|KK - THE MESMERIZER
|Indipop, Come back!
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|Author:||Kuldeep Gautam [ Tue May 31, 2011 7:05 pm ]|
|Post subject:||Indipop, Come back!|
Bollywood has long killed Indipop, resulting in the jukebox rotations of music by international pop artists.
The year was 1995. Alisha Chinai had become a household name, thanks to her pop number Made in India. Composed by Biddu, this offered the right mix of folk beats and international feel. The impact of its success was palpable as Indipop albums by Remo Fernandes, Usha Uthup, Baba Sehgal, Colonial Cousins, KK, Shaan and Sagarika, Sonu Nigam and Lucky Ali flooded the music stores. Indipop ruled as Bollywood churned out soppy music during a period that can be called one of its worst phases, quality-wise.
This rule, however, was shortlived. Bollywood bounced back with the likes of AR Rahman and Shankar-Ehsaan-Loy introducing fresh sound. In the following years, though Indipop continued to have a presence on internet, it stopped being the force that it was in the ’90s. Instead, international pop with the emergence of Lady Gaga, Katy Perry and Shakira took over. They have Indians singing and grooving to their music while the never ending jukebox rotation of Michael Jackson still prevails. This also implies that the slump in the non-film market in India continues.
Singer Shibani Kashyap is of the opinion that India had every reason to become a hub of pop music. “There was great original music, talent and all the artistes were also consummate performers. But they couldn’t keep up with Bollywood and eventually got absorbed by it,” she says. Raghav Sachar, pop artiste-turned-playback singer, echoes, “One reason behind this slump is that the pop stars migrated to Bollywood. Most of them did not want to spend a lot of time and money on making solo albums and this includes me”.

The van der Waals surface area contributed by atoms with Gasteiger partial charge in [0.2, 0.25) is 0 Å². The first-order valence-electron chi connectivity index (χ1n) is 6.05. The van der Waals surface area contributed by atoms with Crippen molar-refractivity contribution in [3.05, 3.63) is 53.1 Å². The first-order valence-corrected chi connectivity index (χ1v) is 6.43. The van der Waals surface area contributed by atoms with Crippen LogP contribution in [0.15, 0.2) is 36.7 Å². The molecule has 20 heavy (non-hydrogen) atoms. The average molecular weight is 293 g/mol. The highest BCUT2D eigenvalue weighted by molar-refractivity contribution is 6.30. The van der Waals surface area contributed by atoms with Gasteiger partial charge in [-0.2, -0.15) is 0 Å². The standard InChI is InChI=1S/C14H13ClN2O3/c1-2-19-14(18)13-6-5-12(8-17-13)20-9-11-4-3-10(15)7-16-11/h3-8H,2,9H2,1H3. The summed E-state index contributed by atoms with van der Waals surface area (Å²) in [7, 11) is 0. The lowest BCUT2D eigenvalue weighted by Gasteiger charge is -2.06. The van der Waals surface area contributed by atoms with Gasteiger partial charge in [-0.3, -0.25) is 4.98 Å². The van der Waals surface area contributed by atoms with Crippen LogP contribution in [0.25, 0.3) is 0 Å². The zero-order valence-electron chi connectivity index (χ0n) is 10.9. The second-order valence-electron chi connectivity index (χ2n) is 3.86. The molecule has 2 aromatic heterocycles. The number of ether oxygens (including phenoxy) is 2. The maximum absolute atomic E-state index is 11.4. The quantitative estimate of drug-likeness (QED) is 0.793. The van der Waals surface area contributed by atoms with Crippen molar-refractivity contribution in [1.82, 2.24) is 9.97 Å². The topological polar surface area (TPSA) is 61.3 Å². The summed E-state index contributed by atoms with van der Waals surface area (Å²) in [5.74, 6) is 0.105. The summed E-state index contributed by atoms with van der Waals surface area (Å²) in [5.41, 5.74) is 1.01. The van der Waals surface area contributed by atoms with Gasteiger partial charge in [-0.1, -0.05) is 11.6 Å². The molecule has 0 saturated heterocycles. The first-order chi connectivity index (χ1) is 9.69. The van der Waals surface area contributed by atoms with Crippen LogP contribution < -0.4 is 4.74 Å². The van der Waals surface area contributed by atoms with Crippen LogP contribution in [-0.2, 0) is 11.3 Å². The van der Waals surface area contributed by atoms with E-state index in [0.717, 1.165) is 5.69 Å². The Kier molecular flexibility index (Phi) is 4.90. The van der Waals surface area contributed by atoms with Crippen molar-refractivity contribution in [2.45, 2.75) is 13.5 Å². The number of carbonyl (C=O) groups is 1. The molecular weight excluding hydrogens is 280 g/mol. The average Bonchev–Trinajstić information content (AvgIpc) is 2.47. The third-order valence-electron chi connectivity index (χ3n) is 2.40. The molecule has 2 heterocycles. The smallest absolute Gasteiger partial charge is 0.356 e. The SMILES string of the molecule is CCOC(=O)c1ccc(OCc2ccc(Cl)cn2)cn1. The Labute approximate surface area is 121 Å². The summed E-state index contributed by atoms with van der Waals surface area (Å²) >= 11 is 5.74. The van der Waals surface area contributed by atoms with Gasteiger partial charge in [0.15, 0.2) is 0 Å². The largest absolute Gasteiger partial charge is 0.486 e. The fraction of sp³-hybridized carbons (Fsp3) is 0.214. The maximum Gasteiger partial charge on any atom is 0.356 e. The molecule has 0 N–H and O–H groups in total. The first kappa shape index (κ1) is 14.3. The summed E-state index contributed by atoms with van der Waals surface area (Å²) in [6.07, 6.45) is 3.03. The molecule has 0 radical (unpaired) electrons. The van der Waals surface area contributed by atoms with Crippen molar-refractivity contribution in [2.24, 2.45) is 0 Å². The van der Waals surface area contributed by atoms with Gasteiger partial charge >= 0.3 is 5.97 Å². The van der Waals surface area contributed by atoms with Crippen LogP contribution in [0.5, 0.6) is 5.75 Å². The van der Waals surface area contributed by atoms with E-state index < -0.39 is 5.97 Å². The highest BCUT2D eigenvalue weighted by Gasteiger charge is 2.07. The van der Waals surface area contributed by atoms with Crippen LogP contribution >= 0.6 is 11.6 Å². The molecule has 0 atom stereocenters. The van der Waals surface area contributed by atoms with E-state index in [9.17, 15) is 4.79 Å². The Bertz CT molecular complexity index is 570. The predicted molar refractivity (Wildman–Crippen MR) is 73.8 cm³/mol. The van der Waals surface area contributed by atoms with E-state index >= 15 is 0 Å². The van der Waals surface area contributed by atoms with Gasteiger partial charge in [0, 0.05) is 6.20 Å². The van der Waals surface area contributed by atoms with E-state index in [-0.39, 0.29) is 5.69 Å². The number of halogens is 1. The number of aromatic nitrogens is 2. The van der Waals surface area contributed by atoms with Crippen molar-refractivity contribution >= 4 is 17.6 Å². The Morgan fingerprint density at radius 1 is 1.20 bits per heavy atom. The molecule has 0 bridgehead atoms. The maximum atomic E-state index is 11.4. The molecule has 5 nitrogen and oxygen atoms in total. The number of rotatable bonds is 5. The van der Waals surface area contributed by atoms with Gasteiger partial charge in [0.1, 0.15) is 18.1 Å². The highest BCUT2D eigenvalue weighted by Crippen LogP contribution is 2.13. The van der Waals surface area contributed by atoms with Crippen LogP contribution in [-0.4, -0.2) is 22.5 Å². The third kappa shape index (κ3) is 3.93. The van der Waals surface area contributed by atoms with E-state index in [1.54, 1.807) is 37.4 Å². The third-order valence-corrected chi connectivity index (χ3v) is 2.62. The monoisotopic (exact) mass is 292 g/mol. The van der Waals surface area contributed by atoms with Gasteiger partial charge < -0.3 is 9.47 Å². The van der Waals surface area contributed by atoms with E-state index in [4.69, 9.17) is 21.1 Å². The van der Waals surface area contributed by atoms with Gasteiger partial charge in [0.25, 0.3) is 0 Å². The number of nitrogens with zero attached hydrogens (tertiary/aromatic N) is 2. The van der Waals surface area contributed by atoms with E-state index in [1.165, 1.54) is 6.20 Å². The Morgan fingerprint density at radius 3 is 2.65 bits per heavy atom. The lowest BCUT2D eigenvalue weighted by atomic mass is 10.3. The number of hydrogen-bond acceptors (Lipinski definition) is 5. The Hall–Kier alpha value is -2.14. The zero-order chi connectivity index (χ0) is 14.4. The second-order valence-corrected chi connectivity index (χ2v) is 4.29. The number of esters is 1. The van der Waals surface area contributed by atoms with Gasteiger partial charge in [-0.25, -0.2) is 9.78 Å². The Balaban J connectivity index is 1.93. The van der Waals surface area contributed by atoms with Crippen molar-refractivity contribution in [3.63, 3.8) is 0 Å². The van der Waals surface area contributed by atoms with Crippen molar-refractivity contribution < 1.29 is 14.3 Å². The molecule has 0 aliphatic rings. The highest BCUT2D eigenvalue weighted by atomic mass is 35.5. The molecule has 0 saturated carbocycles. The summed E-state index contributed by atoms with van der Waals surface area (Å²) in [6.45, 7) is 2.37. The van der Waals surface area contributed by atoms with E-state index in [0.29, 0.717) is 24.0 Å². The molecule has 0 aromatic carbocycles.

Like Sachar and Kashyap, singer KK moved to Bollywood after a successful stint with pop. “It is those cheap and silly remixes that spoiled what was going on” says KK. Singer Shubha Mudgal’s grouse is directed at music labels, especially the artist and repertoire (A&R) managers. They often focused on the cosmetic appearance of a video and not on the music. “Music industry has let itself be ruled by people who do not understand anything about it. Then there were artistes who were trying to fit in the bill of pop artists because the label asked them to do so. I will not take any names here but they lost their own style after that,” she says.
Over the years, channels and companies have stopped nurturing pop artists. In such a scenario, artists like Sachar not only found “Bollywood an easier option” but also launched his own label. In the defence of music labels, Manu Kohli, A&R manager with Music Today, says, “Music labels are running a business. They were backing pop when everybody was backing it. So the moment they thought that the format was not working, they withdrew support.” According to Kashyap, bringing out Indipop albums became a not-so-profitable venture for music companies due to piracy.
Despite the odds, Indian musicians are still hopeful that Indipop will make a comeback. “All it needs is attention by music labels and honesty by the artists,” says Mudgal, who also adds that the entry of Coke Studio in India may just give pop the zing and versatility which it once enjoyed. KK suggests various ways of promoting Indipop including a radio channel dedicated to non-filmi numbers. Kashyap says that use of MySpace and YouTube as well as digital downloads can be the answer. The most practical suggestion comes from Kohli. She says that co-existence of Bollywood and pop would make life easier for artistes and the music company. Living in a movie-crazy nation, it’s probably the only realistic option if pop music needs to survive.
- Suanshu Khurana,
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